By Chris Udochukwu
Abuja (Precise Post) – The federal government delegation led by the Chief of Staff to the President, Prof. Ibrahim Gambari and the Minister for Labour and Employment, Chris Ngige are scheduled to meet with striking Academic Staff Union of Universities (ASUU) today (Thursday) with the view to finding a way to end the lingering strike action.
A member of ASUU, University of Abuja chapter, confirmed the development.
The meeting, which was scheduled to be held at the Banquet Hall of the Presidential Villa, Abuja, is aimed at finding a solution to the lingering strike by the university lecturers.
It was also gathered that the Non-Academic Staff Union of Educational and Associated Institutions (NASU) and other registered trade unions in Nigerian universities would be participating in the meeting.
Recall that ASUU, on Monday, extended its ongoing roll-over strike which commenced on February 14, by another three months.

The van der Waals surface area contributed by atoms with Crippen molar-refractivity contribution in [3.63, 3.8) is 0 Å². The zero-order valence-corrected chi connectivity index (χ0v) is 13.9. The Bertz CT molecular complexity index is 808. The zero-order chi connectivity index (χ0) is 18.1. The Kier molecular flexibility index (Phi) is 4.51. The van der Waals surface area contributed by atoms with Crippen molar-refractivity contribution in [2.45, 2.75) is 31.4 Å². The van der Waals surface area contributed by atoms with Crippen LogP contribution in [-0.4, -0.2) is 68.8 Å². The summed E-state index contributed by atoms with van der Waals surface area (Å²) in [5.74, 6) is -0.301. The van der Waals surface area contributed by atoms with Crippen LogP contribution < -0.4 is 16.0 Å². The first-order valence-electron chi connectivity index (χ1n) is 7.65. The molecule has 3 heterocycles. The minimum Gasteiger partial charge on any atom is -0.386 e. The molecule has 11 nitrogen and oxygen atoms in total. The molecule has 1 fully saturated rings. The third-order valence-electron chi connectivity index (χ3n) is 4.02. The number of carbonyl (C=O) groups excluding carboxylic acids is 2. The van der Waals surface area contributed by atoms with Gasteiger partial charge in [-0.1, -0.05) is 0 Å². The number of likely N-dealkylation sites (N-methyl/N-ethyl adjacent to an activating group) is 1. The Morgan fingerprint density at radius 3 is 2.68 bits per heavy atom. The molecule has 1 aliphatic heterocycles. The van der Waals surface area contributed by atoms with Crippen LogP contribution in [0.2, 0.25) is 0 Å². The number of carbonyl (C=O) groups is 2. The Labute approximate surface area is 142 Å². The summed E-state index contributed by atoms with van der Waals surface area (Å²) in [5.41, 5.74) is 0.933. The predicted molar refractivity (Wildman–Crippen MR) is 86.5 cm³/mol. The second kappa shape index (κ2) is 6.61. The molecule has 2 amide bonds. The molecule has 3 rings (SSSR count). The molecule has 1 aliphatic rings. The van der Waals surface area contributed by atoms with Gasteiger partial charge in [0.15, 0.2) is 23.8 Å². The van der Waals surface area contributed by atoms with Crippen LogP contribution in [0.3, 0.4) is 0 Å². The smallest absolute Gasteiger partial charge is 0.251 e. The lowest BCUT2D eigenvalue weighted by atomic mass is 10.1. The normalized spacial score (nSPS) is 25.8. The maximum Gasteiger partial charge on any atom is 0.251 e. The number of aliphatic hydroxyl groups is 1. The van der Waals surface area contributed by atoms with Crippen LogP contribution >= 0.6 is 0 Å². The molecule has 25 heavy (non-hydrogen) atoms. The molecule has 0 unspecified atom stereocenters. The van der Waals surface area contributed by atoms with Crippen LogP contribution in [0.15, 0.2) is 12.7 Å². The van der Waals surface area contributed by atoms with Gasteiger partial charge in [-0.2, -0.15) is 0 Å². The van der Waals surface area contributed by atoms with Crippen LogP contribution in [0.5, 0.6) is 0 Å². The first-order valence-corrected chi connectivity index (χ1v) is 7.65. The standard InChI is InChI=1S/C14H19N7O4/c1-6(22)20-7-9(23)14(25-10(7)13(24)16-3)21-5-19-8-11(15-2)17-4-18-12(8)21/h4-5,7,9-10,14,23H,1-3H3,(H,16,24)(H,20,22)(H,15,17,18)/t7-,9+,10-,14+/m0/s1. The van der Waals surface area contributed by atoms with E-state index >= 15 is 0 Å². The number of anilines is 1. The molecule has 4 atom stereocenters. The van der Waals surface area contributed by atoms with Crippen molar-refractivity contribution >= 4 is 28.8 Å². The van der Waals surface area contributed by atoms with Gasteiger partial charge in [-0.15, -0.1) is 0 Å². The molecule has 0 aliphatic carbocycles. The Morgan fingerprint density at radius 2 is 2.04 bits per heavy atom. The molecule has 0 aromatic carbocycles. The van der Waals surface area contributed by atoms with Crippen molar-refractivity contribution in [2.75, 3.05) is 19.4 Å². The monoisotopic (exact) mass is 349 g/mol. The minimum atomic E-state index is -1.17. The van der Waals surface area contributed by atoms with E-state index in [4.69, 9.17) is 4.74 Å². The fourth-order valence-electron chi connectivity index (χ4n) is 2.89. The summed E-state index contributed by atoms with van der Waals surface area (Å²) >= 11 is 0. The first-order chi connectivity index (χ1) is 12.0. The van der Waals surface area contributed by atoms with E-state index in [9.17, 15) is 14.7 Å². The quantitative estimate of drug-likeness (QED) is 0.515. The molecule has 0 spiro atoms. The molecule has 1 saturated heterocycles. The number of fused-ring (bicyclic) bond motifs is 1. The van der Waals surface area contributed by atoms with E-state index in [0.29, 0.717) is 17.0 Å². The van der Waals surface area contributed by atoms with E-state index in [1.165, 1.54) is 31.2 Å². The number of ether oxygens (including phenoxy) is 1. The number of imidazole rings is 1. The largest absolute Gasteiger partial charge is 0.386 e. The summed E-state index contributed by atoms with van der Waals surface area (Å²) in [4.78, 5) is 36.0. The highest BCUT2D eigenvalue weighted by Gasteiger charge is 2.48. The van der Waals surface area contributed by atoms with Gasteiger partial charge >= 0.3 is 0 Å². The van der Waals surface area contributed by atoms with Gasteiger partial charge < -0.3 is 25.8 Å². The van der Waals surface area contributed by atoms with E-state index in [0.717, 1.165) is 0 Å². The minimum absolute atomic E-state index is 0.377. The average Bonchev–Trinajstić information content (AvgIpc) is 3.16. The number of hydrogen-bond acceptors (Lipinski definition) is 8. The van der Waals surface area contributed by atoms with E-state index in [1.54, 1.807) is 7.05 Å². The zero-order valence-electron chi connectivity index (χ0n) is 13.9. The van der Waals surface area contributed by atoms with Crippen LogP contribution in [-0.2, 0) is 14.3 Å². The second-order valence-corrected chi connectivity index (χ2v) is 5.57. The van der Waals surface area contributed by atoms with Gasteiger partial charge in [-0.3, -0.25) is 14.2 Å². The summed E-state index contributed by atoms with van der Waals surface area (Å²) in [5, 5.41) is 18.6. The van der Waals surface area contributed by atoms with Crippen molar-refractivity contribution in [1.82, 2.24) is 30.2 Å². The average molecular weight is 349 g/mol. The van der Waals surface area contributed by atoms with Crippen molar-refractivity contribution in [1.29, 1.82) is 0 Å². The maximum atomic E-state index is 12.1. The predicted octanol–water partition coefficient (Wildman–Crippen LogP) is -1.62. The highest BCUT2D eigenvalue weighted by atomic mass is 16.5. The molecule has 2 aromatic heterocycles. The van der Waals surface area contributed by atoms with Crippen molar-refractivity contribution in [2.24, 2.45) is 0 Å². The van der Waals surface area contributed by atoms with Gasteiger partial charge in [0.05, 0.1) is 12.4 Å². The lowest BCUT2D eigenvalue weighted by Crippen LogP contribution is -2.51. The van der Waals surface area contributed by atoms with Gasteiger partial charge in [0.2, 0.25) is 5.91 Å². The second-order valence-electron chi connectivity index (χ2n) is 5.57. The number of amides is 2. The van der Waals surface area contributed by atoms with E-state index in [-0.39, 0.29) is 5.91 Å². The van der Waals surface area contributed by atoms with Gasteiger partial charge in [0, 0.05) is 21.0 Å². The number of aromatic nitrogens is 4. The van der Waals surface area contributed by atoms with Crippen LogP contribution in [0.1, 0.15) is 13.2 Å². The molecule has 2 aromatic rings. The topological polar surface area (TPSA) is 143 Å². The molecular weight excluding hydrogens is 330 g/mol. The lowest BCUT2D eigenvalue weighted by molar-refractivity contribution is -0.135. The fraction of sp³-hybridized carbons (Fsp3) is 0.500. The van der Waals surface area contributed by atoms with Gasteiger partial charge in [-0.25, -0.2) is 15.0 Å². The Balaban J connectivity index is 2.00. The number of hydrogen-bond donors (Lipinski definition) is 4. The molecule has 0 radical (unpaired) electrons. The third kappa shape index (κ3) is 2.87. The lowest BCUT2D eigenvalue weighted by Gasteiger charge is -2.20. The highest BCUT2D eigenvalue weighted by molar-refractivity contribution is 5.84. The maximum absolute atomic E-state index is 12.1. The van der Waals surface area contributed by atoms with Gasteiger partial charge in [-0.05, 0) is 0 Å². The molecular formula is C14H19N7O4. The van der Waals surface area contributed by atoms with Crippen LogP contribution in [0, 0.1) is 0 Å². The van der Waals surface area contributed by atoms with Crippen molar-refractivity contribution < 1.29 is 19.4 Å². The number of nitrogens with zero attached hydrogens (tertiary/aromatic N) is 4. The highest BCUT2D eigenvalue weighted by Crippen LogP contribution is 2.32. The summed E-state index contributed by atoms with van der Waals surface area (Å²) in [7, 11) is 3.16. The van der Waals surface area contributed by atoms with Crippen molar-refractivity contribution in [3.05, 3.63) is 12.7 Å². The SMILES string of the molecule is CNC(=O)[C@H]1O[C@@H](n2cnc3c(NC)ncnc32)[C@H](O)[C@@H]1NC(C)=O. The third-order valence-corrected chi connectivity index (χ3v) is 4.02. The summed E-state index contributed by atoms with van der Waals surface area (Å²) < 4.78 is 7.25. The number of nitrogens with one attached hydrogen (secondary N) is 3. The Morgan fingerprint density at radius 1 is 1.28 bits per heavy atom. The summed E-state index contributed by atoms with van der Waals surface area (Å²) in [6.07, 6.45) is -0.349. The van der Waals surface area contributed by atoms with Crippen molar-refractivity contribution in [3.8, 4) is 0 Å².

Its demands include the funding of the revitalisation of public universities, the Earned Academic Allowances, the University Transparency Accountability Solution (UTAS) and promotion arrears.
Others include the renegotiation and implementation of 2009 ASUU-FG Agreement and the inconsistency in Integrated Personnel Payroll Information System.
Precise Post recalls that two days ago, President of the Senate, Ahmad Lawan promised that the Senate will intervene in the lingering dispute between the Federal government and the Academic Staff Union of Universities (ASUU) by bringing back the two parties to the negotiation table.
Lawan made the promise to the officials of the National Association of Nigerian Students(NANS) who were led to his office by a concerned Methodist Bishop, Dr. Sunday Ndukwo Onuoha.
The NANS President, Sunday Asefon who spoke for his other colleagues lamented their continued stay at home and disruption of their academic programme and urged the Senate President to intervene in the dispute between the Federal government and the University teachers.
Responding, the Senate President expressed unhappiness about the turn of events, recalling that the Senate had intervened in the past before everything broke down again.
He however promised that the Senate would wade in again and expressed optimism that the issues would soon be resolved.